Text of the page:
Their world’s first collided in middle school, the coach’s daughter at South Forsyth and the converted swimmer at Vickery Creek.
Sarah Myers remembers her first impression of Jenna Staiti was the same as, well, everyone’s first impression of Staiti: her height. But, as a coach’s daughter, she also quickly noticed a more subtle part of Staiti’s game.
“She had really good hands,” Myers said. “Most players that big aren’t as coordinated as she was.”
Staiti remembers her first impression of Myers was of the guard’s lethally-quick shooting touch.
“Oh my god, that 3-pointer,” Staiti said.
Together they’ve left an indelible impression on Forsyth County high school girls basketball.
Their dynamic talents have coincided with unprecedented accomplishments at their respective schools, in turn pushing the sport’s expectations in the county and reputation in the state, culminating this past Wednesday when both signed national letters of intent to play for women’s college basketball powerhouse Maryland as part of the nation’s No. 1 recruiting class, according to ESPN’s HoopGurlz.
Myers, the 2013-14 Forsyth County News’ Girls Basketball Player of the Year, has helped South Forsyth reach the Class AAAAAA playoffs three consecutive seasons. Her sophomore season the Lady War Eagles became the first Forsyth County girls basketball team to reach the state semifinals in the Georgia High School Association playoffs since 1965. Last season she led South to the Region 6-AAAAAA championship while averaging 20.2 points, 6.3 rebounds, 3.1 steals and 2.6 assists a game.
Staiti, the 2014-15 Forsyth County News’ Girls Basketball Player of the Year, has helped West Forsyth reach the Class AAAAAA playoffs in back-to-back seasons, tripling the program’s number of state playoff appearances since she arrived. Last season she led West to a school-best 21-6 record while averaging 29 points, 13 rebounds and five blocks a game.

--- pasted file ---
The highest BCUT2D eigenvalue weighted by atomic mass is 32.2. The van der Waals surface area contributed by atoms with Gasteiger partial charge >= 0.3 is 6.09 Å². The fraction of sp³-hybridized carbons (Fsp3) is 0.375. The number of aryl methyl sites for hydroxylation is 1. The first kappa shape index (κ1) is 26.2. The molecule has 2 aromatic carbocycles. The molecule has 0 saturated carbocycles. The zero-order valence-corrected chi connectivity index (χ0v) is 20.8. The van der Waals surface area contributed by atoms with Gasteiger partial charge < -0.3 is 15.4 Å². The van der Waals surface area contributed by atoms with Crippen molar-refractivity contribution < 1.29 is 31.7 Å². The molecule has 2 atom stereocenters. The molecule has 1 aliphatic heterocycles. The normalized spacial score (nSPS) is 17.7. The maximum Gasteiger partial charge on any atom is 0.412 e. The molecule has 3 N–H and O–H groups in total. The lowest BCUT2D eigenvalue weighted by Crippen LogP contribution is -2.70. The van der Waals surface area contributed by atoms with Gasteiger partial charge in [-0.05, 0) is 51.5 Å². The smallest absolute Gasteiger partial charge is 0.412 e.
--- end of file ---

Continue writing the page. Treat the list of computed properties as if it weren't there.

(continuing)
They’ve been all-county, all-region, all-state, but each came to this notable place in county history by diametrically different paths.
Myers was groomed on the hardcourt by her father, Jeff. She was 8 when she played on her first travel basketball team, the Atlanta Cagers, coached by her dad and Rodney Storms. Around the fifth grade, Myers’s game started to elevate beyond her peers; she played on a Cagers team with older girls and attended her first college camp. At South Forsyth Middle she won county championships.
“Things just kind of started clicking,” Myers said. “I kind of understood things more than girls my age did.”
Staiti grew up in the pool, becoming a county record-holder and nationally-ranked in the backstroke. But Rodney Storms saw Staiti’s height and talent at the middle school level and cajoled her to join the Cagers in eighth grade.
“That was the best decision ever to play with them,” Staiti said.
The two made an instant connection on the court, and it carried over off it, through the recruiting trips to Maryland, where they committed the summer before their sophomore year of the high school and the seasons of competing against each other for region titles and country bragging rights.
Next season, at Maryland, their basketball journeys will join permanently, two one-of-a-kind players from Forsyth County stepping into the spotlight of the women’s college basketball world.
“I really think it’s going to be a new experience that I’m going to remember for the rest of my life,” Myers said. “I’m really excited.”
“The [Maryland players] tell me everyone loves women’s basketball up at Maryland,” Staiti said. “There are so many fans. I think it’s going to be awesome to get to know new people and get to play for an amazing program.”